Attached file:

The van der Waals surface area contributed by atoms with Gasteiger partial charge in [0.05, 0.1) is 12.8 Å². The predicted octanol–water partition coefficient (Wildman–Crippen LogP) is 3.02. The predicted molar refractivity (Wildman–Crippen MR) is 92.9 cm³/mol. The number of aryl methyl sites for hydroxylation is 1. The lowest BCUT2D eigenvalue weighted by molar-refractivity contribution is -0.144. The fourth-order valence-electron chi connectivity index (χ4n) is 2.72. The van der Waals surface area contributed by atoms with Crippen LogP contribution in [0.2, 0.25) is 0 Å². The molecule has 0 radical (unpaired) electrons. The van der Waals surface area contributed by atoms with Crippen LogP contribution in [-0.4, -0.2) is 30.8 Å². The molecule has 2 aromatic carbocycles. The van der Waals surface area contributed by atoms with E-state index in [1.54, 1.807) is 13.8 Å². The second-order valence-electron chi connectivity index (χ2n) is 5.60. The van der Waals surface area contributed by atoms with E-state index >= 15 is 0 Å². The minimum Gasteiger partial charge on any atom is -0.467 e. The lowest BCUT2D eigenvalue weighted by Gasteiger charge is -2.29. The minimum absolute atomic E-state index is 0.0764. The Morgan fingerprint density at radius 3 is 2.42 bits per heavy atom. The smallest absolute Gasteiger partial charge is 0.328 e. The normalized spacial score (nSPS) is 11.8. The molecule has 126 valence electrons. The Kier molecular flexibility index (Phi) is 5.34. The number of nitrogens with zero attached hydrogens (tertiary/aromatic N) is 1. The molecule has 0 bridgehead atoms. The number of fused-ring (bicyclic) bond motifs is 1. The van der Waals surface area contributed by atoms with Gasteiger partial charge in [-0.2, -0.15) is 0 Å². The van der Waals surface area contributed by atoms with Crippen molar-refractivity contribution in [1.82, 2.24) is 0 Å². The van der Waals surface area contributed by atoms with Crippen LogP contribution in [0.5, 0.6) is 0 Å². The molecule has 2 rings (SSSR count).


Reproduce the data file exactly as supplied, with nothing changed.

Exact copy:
The van der Waals surface area contributed by atoms with Gasteiger partial charge in [0.05, 0.1) is 12.8 Å². The predicted octanol–water partition coefficient (Wildman–Crippen LogP) is 3.02. The predicted molar refractivity (Wildman–Crippen MR) is 92.9 cm³/mol. The number of aryl methyl sites for hydroxylation is 1. The lowest BCUT2D eigenvalue weighted by molar-refractivity contribution is -0.144. The fourth-order valence-electron chi connectivity index (χ4n) is 2.72. The van der Waals surface area contributed by atoms with Crippen LogP contribution in [0.2, 0.25) is 0 Å². The molecule has 0 radical (unpaired) electrons. The van der Waals surface area contributed by atoms with Crippen LogP contribution in [-0.4, -0.2) is 30.8 Å². The molecule has 2 aromatic carbocycles. The van der Waals surface area contributed by atoms with E-state index in [1.54, 1.807) is 13.8 Å². The second-order valence-electron chi connectivity index (χ2n) is 5.60. The van der Waals surface area contributed by atoms with E-state index >= 15 is 0 Å². The minimum Gasteiger partial charge on any atom is -0.467 e. The lowest BCUT2D eigenvalue weighted by Gasteiger charge is -2.29. The minimum absolute atomic E-state index is 0.0764. The Morgan fingerprint density at radius 3 is 2.42 bits per heavy atom. The smallest absolute Gasteiger partial charge is 0.328 e. The normalized spacial score (nSPS) is 11.8. The molecule has 126 valence electrons. The Kier molecular flexibility index (Phi) is 5.34. The number of nitrogens with zero attached hydrogens (tertiary/aromatic N) is 1. The molecule has 0 bridgehead atoms. The number of fused-ring (bicyclic) bond motifs is 1. The van der Waals surface area contributed by atoms with Gasteiger partial charge in [-0.2, -0.15) is 0 Å². The van der Waals surface area contributed by atoms with Crippen molar-refractivity contribution in [1.82, 2.24) is 0 Å². The van der Waals surface area contributed by atoms with Crippen LogP contribution in [0.5, 0.6) is 0 Å². The molecule has 2 rings (SSSR count).